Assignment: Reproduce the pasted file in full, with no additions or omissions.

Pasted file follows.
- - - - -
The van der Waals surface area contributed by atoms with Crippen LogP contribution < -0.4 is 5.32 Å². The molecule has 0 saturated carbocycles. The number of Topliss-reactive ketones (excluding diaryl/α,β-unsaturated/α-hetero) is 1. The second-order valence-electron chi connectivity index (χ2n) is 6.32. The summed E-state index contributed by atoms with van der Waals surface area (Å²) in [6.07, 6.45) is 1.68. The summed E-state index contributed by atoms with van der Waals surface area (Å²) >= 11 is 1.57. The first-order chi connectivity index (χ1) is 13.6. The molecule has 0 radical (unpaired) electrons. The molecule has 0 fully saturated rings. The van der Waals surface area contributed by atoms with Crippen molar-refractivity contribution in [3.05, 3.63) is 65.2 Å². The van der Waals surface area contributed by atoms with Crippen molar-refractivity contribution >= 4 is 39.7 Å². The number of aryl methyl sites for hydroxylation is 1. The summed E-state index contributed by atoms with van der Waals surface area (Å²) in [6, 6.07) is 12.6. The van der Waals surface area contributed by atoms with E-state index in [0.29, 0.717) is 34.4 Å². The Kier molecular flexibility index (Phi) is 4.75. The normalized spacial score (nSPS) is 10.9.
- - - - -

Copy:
The van der Waals surface area contributed by atoms with Crippen LogP contribution < -0.4 is 5.32 Å². The molecule has 0 saturated carbocycles. The number of Topliss-reactive ketones (excluding diaryl/α,β-unsaturated/α-hetero) is 1. The second-order valence-electron chi connectivity index (χ2n) is 6.32. The summed E-state index contributed by atoms with van der Waals surface area (Å²) in [6.07, 6.45) is 1.68. The summed E-state index contributed by atoms with van der Waals surface area (Å²) >= 11 is 1.57. The first-order chi connectivity index (χ1) is 13.6. The molecule has 0 radical (unpaired) electrons. The molecule has 0 fully saturated rings. The van der Waals surface area contributed by atoms with Crippen molar-refractivity contribution in [3.05, 3.63) is 65.2 Å². The van der Waals surface area contributed by atoms with Crippen molar-refractivity contribution >= 4 is 39.7 Å². The number of aryl methyl sites for hydroxylation is 1. The summed E-state index contributed by atoms with van der Waals surface area (Å²) in [6, 6.07) is 12.6. The van der Waals surface area contributed by atoms with E-state index in [0.29, 0.717) is 34.4 Å². The Kier molecular flexibility index (Phi) is 4.75. The normalized spacial score (nSPS) is 10.9.